Recently the Toronto Globe and Mail featured an article on a creative way to seek work. It seems that a job seeker decided to use a business card as a way of handing out a mini-resume to prospective employers. He developed one that looked like a folded business card and featured personal contact information as well as a short list of his education and accomplishments. The card served as an introduction and eventually got him hired. How do you do it, how do you use it, and what do you place on the card?
Use top quality paper and thicker card stock for a better “feel” when handing your cards out. Use colour—it’s eye catching. You may wish to use the services of a professional printer rather than use the thin perforated “business card paper” you can buy for your home computer. Use standard size business cards—two by three and a half inches—they fit more easily into holders. You don’t need to use folding cards. Watch the font size—7 point fits well on a business card.
The front should state your name and contact information—some experts suggest your email and cell phone number are the only pieces of contact information you need. Include a brief “tag line” of your skills. Martin Buckland, president of Elite Resumes, suggests using a “personal brand statement”—something that “quickly and effectively communicates the kind of role where you might make the best fit in the organization.”
Use the back of the card for up to four bullets. These should state your strongest skills or best qualifications and accomplishments. You will need to really think about this one as space is very limited.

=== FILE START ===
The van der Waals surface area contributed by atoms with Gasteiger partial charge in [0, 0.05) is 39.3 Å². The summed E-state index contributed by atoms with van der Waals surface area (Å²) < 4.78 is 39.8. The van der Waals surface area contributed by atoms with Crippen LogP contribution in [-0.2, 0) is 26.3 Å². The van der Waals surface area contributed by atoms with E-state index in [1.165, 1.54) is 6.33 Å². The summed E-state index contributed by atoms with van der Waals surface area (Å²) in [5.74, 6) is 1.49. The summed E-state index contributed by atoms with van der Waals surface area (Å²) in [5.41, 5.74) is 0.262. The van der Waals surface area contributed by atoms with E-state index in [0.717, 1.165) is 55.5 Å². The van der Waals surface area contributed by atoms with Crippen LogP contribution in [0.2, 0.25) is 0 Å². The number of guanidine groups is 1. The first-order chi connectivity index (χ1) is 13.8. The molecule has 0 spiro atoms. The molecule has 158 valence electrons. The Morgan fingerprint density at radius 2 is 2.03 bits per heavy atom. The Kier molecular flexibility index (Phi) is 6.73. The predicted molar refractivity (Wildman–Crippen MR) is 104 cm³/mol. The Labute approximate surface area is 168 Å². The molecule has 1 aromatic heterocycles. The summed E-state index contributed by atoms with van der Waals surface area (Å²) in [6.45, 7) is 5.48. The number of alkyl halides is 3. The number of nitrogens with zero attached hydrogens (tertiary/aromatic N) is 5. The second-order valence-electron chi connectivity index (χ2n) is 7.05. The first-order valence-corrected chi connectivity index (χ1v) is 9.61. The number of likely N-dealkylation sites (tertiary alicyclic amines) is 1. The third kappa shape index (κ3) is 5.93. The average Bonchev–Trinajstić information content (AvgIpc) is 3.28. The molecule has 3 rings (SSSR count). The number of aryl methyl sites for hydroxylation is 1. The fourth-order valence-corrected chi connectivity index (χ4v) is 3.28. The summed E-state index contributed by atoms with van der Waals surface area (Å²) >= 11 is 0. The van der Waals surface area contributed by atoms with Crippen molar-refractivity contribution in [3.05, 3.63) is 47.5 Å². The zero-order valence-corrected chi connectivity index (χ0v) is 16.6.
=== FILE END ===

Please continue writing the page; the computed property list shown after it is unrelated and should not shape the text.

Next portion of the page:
Prevent your cards from becoming dirty or bent by using a card case or placing them in a card holder or a portfolio.
How and where to hand them out? Hand them out in networking situations. And yes, there is proper etiquette involved in handing out and receiving a business card. Hand the card to the recipient with your name facing them so they can read it. Always acknowledge receipt of a business card by respectfully taking time to read it and then place it in a secure place–don’t stuff it in your jeans pocket.
While you can’t hand out your entire resume in networking situations, Mr Buckland suggests that “a striking business card just might entice potential employers to ask for your resume.”
While business card resumes are common in the United States they are not in Canada so get an edge on the competition with a stand out card. It’s just another way to make potential employers aware of your skills and availability.